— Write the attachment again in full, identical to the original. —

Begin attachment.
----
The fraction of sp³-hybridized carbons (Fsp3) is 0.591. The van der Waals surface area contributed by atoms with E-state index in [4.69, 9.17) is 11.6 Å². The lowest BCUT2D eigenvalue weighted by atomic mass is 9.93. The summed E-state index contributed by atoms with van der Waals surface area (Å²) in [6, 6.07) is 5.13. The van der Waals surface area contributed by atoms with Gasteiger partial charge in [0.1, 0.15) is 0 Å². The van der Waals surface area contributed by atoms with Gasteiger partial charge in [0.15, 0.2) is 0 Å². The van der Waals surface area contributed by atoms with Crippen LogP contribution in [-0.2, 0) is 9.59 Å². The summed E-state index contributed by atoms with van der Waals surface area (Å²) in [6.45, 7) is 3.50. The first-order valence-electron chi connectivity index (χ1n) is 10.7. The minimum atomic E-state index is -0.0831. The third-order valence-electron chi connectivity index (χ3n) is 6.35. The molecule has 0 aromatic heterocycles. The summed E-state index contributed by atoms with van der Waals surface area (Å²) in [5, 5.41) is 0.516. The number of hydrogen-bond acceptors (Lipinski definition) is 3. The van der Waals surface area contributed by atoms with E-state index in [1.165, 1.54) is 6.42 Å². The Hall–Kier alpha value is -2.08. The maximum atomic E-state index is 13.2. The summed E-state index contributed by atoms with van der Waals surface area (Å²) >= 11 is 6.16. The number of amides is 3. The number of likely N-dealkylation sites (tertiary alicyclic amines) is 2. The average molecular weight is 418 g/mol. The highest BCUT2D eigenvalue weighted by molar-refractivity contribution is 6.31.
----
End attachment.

The fraction of sp³-hybridized carbons (Fsp3) is 0.591. The van der Waals surface area contributed by atoms with E-state index in [4.69, 9.17) is 11.6 Å². The lowest BCUT2D eigenvalue weighted by atomic mass is 9.93. The summed E-state index contributed by atoms with van der Waals surface area (Å²) in [6, 6.07) is 5.13. The van der Waals surface area contributed by atoms with Gasteiger partial charge in [0.1, 0.15) is 0 Å². The van der Waals surface area contributed by atoms with Gasteiger partial charge in [0.15, 0.2) is 0 Å². The van der Waals surface area contributed by atoms with Crippen LogP contribution in [-0.2, 0) is 9.59 Å². The summed E-state index contributed by atoms with van der Waals surface area (Å²) in [6.45, 7) is 3.50. The first-order valence-electron chi connectivity index (χ1n) is 10.7. The minimum atomic E-state index is -0.0831. The third-order valence-electron chi connectivity index (χ3n) is 6.35. The molecule has 0 aromatic heterocycles. The summed E-state index contributed by atoms with van der Waals surface area (Å²) in [5, 5.41) is 0.516. The number of hydrogen-bond acceptors (Lipinski definition) is 3. The van der Waals surface area contributed by atoms with E-state index in [1.165, 1.54) is 6.42 Å². The Hall–Kier alpha value is -2.08. The maximum atomic E-state index is 13.2. The summed E-state index contributed by atoms with van der Waals surface area (Å²) >= 11 is 6.16. The number of amides is 3. The number of likely N-dealkylation sites (tertiary alicyclic amines) is 2. The average molecular weight is 418 g/mol. The highest BCUT2D eigenvalue weighted by molar-refractivity contribution is 6.31.